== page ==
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Superbloom! In California, Flowergeddon Approaches

Superbloom may sound like the name of a '90s rock band to you, but in Borrego Springs, California, it means millions of rare wildflowers carpeting thousands of acres of desert. And Superbloom is coming soon.

In California's ecosystem, seeds might hide dormant for years until conditions are perfect, and this year, there are signs they have been awakened by recent wildfires and intense rains. Conditions are ideal for a mass bloom.
Wild poppies, verbena, lilies, primroses, and flowering prickly pears are just some of the desert species expected to weave a blanket of color across Anza-Borrego State Park. The 630,000-acre reserve, the largest state park in California, is usually a red-rock sandscape. But in superbloom, the badlands burst with brilliant fuscia and orange.

The last superbloom, in 2017, caught locals by surprise and attracted nearly 500,000 visitors to the tiny community that serves the park, which is two hours from San Diego and three hours from Los Angeles.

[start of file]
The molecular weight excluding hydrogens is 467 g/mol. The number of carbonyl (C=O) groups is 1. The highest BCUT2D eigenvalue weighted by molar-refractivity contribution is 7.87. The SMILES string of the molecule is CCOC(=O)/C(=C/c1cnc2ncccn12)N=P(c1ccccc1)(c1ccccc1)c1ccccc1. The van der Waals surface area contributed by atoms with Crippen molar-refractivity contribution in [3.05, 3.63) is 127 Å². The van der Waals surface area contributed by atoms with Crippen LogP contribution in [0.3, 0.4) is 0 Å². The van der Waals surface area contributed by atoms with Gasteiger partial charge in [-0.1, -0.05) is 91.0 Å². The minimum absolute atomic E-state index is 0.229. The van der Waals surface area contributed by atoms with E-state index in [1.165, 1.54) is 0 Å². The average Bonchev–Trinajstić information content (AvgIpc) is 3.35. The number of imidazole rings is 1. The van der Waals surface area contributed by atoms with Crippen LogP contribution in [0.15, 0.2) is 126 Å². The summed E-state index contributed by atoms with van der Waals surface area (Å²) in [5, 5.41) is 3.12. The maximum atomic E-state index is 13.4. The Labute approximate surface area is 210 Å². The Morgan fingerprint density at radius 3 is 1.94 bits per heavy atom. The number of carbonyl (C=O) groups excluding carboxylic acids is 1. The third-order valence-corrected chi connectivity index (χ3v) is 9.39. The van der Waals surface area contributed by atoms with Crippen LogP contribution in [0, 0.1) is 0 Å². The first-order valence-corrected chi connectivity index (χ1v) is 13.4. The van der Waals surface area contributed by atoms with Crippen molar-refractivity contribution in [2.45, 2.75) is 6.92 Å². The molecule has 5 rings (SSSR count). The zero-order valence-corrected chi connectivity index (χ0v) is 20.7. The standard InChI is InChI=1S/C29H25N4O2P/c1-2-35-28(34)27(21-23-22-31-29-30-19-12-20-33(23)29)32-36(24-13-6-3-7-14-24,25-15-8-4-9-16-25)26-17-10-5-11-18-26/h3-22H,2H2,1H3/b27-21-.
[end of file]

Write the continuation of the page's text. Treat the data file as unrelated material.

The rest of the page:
The superbloom of ’17 (pictured) was so popular that the town of Borrego Springs, home to just 3,500 residents, couldn't cope with the influx. Locals dubbed that season Flowergeddon, as the town's 12 restaurants and lone gas station were clogged bumper-to-bumper. This year, Borrego Springs is prepared for the deluge of petal-peepers—it even opened an additional gas station.
The height of the bloom will probably take place in early March and last until early April.

If you want to avoid crowds and potential traffic jams, call the Wildflower Hotline at 760/767-4684 for daily updates about which flowers are popping and where. 

For more ideas for road trips to big-bloom areas around the world, see our photo feature on the world's most beautiful spring flowers.